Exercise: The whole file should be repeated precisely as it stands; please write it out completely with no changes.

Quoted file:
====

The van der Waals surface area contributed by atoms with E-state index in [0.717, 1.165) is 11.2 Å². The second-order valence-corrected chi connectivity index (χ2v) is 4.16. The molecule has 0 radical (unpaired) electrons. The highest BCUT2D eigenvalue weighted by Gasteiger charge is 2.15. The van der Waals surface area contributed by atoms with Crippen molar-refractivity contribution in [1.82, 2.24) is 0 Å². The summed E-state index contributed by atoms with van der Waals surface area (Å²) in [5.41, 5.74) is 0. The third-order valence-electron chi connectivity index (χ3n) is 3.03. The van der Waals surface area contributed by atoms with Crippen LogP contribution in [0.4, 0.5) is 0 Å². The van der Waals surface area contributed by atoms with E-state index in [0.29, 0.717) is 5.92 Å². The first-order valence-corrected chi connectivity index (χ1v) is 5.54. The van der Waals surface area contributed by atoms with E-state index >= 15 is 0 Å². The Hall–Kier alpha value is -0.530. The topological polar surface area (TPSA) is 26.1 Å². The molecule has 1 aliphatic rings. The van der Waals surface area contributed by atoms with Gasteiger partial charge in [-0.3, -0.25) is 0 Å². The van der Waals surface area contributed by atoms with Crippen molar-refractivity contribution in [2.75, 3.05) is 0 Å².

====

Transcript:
The van der Waals surface area contributed by atoms with E-state index in [0.717, 1.165) is 11.2 Å². The second-order valence-corrected chi connectivity index (χ2v) is 4.16. The molecule has 0 radical (unpaired) electrons. The highest BCUT2D eigenvalue weighted by Gasteiger charge is 2.15. The van der Waals surface area contributed by atoms with Crippen molar-refractivity contribution in [1.82, 2.24) is 0 Å². The summed E-state index contributed by atoms with van der Waals surface area (Å²) in [5.41, 5.74) is 0. The third-order valence-electron chi connectivity index (χ3n) is 3.03. The van der Waals surface area contributed by atoms with Crippen LogP contribution in [0.4, 0.5) is 0 Å². The van der Waals surface area contributed by atoms with E-state index in [0.29, 0.717) is 5.92 Å². The first-order valence-corrected chi connectivity index (χ1v) is 5.54. The van der Waals surface area contributed by atoms with E-state index >= 15 is 0 Å². The Hall–Kier alpha value is -0.530. The topological polar surface area (TPSA) is 26.1 Å². The molecule has 1 aliphatic rings. The van der Waals surface area contributed by atoms with Gasteiger partial charge in [-0.3, -0.25) is 0 Å². The van der Waals surface area contributed by atoms with Crippen molar-refractivity contribution in [2.75, 3.05) is 0 Å².